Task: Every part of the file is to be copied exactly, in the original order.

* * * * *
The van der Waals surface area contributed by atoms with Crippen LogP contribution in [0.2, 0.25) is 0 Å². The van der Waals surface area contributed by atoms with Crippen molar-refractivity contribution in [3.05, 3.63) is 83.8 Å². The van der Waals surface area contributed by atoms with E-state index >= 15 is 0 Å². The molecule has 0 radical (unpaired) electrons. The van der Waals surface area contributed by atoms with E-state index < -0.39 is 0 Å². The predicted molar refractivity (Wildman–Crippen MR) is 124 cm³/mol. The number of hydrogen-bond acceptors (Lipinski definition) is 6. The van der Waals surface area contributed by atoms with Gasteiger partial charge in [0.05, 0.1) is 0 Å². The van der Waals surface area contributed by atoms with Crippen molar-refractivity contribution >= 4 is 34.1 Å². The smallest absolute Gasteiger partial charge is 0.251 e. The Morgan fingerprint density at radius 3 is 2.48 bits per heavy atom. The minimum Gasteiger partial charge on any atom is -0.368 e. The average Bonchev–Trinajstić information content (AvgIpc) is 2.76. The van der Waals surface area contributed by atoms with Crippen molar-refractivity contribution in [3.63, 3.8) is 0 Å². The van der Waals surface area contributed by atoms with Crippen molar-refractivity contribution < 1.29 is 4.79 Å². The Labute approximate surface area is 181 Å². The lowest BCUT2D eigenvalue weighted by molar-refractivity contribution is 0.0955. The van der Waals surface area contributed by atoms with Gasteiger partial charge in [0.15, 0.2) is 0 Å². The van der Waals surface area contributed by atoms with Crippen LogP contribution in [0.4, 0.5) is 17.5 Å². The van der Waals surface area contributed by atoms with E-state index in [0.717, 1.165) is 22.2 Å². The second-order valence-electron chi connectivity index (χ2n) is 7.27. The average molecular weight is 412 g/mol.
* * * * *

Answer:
The van der Waals surface area contributed by atoms with Crippen LogP contribution in [0.2, 0.25) is 0 Å². The van der Waals surface area contributed by atoms with Crippen molar-refractivity contribution in [3.05, 3.63) is 83.8 Å². The van der Waals surface area contributed by atoms with E-state index >= 15 is 0 Å². The molecule has 0 radical (unpaired) electrons. The van der Waals surface area contributed by atoms with E-state index < -0.39 is 0 Å². The predicted molar refractivity (Wildman–Crippen MR) is 124 cm³/mol. The number of hydrogen-bond acceptors (Lipinski definition) is 6. The van der Waals surface area contributed by atoms with Gasteiger partial charge in [0.05, 0.1) is 0 Å². The van der Waals surface area contributed by atoms with Crippen molar-refractivity contribution >= 4 is 34.1 Å². The smallest absolute Gasteiger partial charge is 0.251 e. The Morgan fingerprint density at radius 3 is 2.48 bits per heavy atom. The minimum Gasteiger partial charge on any atom is -0.368 e. The average Bonchev–Trinajstić information content (AvgIpc) is 2.76. The van der Waals surface area contributed by atoms with Crippen molar-refractivity contribution in [3.63, 3.8) is 0 Å². The van der Waals surface area contributed by atoms with Crippen molar-refractivity contribution < 1.29 is 4.79 Å². The Labute approximate surface area is 181 Å². The lowest BCUT2D eigenvalue weighted by molar-refractivity contribution is 0.0955. The van der Waals surface area contributed by atoms with Gasteiger partial charge in [0.15, 0.2) is 0 Å². The van der Waals surface area contributed by atoms with Crippen LogP contribution in [0.4, 0.5) is 17.5 Å². The van der Waals surface area contributed by atoms with E-state index in [0.717, 1.165) is 22.2 Å². The second-order valence-electron chi connectivity index (χ2n) is 7.27. The average molecular weight is 412 g/mol.